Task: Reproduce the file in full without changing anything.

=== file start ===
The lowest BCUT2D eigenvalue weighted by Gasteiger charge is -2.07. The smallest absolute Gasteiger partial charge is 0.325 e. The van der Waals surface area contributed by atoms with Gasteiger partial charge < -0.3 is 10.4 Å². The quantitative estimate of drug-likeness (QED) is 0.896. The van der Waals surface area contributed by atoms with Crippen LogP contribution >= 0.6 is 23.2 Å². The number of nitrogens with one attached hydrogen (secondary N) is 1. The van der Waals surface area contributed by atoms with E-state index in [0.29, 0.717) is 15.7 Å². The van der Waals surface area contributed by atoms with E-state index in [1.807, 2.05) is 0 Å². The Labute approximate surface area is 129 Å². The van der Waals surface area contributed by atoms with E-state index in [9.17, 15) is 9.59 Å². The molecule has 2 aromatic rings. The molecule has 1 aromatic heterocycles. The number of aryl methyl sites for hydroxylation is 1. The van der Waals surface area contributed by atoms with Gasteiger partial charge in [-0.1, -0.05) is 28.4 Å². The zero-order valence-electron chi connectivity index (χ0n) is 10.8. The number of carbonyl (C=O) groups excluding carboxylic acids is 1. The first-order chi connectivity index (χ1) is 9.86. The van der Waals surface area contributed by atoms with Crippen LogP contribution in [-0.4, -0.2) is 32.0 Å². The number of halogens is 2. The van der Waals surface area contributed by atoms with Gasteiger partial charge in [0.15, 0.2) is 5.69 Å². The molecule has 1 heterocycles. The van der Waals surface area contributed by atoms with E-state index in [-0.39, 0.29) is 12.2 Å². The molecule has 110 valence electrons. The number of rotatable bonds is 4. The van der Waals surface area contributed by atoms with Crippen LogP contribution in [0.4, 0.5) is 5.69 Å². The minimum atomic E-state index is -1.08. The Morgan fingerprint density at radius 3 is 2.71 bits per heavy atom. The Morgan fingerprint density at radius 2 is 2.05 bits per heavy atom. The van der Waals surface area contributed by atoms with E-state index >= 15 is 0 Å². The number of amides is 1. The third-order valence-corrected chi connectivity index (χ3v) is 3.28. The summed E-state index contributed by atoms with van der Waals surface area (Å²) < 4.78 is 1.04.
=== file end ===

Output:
The lowest BCUT2D eigenvalue weighted by Gasteiger charge is -2.07. The smallest absolute Gasteiger partial charge is 0.325 e. The van der Waals surface area contributed by atoms with Gasteiger partial charge < -0.3 is 10.4 Å². The quantitative estimate of drug-likeness (QED) is 0.896. The van der Waals surface area contributed by atoms with Crippen LogP contribution >= 0.6 is 23.2 Å². The number of nitrogens with one attached hydrogen (secondary N) is 1. The van der Waals surface area contributed by atoms with E-state index in [0.29, 0.717) is 15.7 Å². The van der Waals surface area contributed by atoms with E-state index in [1.807, 2.05) is 0 Å². The Labute approximate surface area is 129 Å². The van der Waals surface area contributed by atoms with E-state index in [9.17, 15) is 9.59 Å². The molecule has 2 aromatic rings. The molecule has 1 aromatic heterocycles. The number of aryl methyl sites for hydroxylation is 1. The van der Waals surface area contributed by atoms with Gasteiger partial charge in [-0.1, -0.05) is 28.4 Å². The zero-order valence-electron chi connectivity index (χ0n) is 10.8. The number of carbonyl (C=O) groups excluding carboxylic acids is 1. The first-order chi connectivity index (χ1) is 9.86. The van der Waals surface area contributed by atoms with Crippen LogP contribution in [-0.4, -0.2) is 32.0 Å². The number of halogens is 2. The van der Waals surface area contributed by atoms with Gasteiger partial charge in [0.15, 0.2) is 5.69 Å². The molecule has 1 heterocycles. The van der Waals surface area contributed by atoms with E-state index in [-0.39, 0.29) is 12.2 Å². The molecule has 110 valence electrons. The number of rotatable bonds is 4. The van der Waals surface area contributed by atoms with Crippen LogP contribution in [0.4, 0.5) is 5.69 Å². The minimum atomic E-state index is -1.08. The Morgan fingerprint density at radius 3 is 2.71 bits per heavy atom. The Morgan fingerprint density at radius 2 is 2.05 bits per heavy atom. The van der Waals surface area contributed by atoms with E-state index >= 15 is 0 Å². The number of amides is 1. The third-order valence-corrected chi connectivity index (χ3v) is 3.28. The summed E-state index contributed by atoms with van der Waals surface area (Å²) < 4.78 is 1.04.